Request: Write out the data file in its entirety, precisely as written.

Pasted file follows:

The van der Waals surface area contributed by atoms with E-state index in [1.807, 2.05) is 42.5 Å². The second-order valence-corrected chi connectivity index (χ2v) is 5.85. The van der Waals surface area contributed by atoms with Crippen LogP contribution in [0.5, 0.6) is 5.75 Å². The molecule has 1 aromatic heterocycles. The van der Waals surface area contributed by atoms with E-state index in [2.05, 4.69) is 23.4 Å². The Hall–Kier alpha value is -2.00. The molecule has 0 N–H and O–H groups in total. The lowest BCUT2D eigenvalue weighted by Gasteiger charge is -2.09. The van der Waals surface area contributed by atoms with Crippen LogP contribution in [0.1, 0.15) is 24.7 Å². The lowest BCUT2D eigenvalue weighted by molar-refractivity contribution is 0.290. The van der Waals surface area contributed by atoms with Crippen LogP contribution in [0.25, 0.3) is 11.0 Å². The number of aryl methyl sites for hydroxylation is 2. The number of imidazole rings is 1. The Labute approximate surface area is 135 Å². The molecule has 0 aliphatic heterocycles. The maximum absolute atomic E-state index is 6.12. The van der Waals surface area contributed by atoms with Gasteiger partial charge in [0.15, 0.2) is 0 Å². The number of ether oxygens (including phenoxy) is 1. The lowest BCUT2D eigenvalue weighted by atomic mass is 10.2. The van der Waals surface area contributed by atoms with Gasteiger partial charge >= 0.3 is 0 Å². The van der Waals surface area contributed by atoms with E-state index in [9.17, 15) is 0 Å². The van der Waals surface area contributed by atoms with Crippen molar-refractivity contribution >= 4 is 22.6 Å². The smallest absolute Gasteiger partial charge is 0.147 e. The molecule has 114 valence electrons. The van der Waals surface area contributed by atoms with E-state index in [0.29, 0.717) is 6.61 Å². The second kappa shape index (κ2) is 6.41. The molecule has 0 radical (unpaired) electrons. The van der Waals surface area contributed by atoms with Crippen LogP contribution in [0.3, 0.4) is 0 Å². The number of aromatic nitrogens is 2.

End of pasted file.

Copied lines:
The van der Waals surface area contributed by atoms with E-state index in [1.807, 2.05) is 42.5 Å². The second-order valence-corrected chi connectivity index (χ2v) is 5.85. The van der Waals surface area contributed by atoms with Crippen LogP contribution in [0.5, 0.6) is 5.75 Å². The molecule has 1 aromatic heterocycles. The van der Waals surface area contributed by atoms with E-state index in [2.05, 4.69) is 23.4 Å². The Hall–Kier alpha value is -2.00. The molecule has 0 N–H and O–H groups in total. The lowest BCUT2D eigenvalue weighted by Gasteiger charge is -2.09. The van der Waals surface area contributed by atoms with Crippen LogP contribution in [0.1, 0.15) is 24.7 Å². The lowest BCUT2D eigenvalue weighted by molar-refractivity contribution is 0.290. The van der Waals surface area contributed by atoms with Crippen LogP contribution in [0.25, 0.3) is 11.0 Å². The number of aryl methyl sites for hydroxylation is 2. The number of imidazole rings is 1. The Labute approximate surface area is 135 Å². The molecule has 0 aliphatic heterocycles. The maximum absolute atomic E-state index is 6.12. The van der Waals surface area contributed by atoms with Gasteiger partial charge in [0.15, 0.2) is 0 Å². The number of ether oxygens (including phenoxy) is 1. The lowest BCUT2D eigenvalue weighted by atomic mass is 10.2. The van der Waals surface area contributed by atoms with Gasteiger partial charge >= 0.3 is 0 Å². The van der Waals surface area contributed by atoms with E-state index in [9.17, 15) is 0 Å². The van der Waals surface area contributed by atoms with Crippen molar-refractivity contribution >= 4 is 22.6 Å². The smallest absolute Gasteiger partial charge is 0.147 e. The molecule has 114 valence electrons. The van der Waals surface area contributed by atoms with E-state index in [0.29, 0.717) is 6.61 Å². The second kappa shape index (κ2) is 6.41. The molecule has 0 radical (unpaired) electrons. The van der Waals surface area contributed by atoms with Crippen LogP contribution in [0.3, 0.4) is 0 Å². The number of aromatic nitrogens is 2.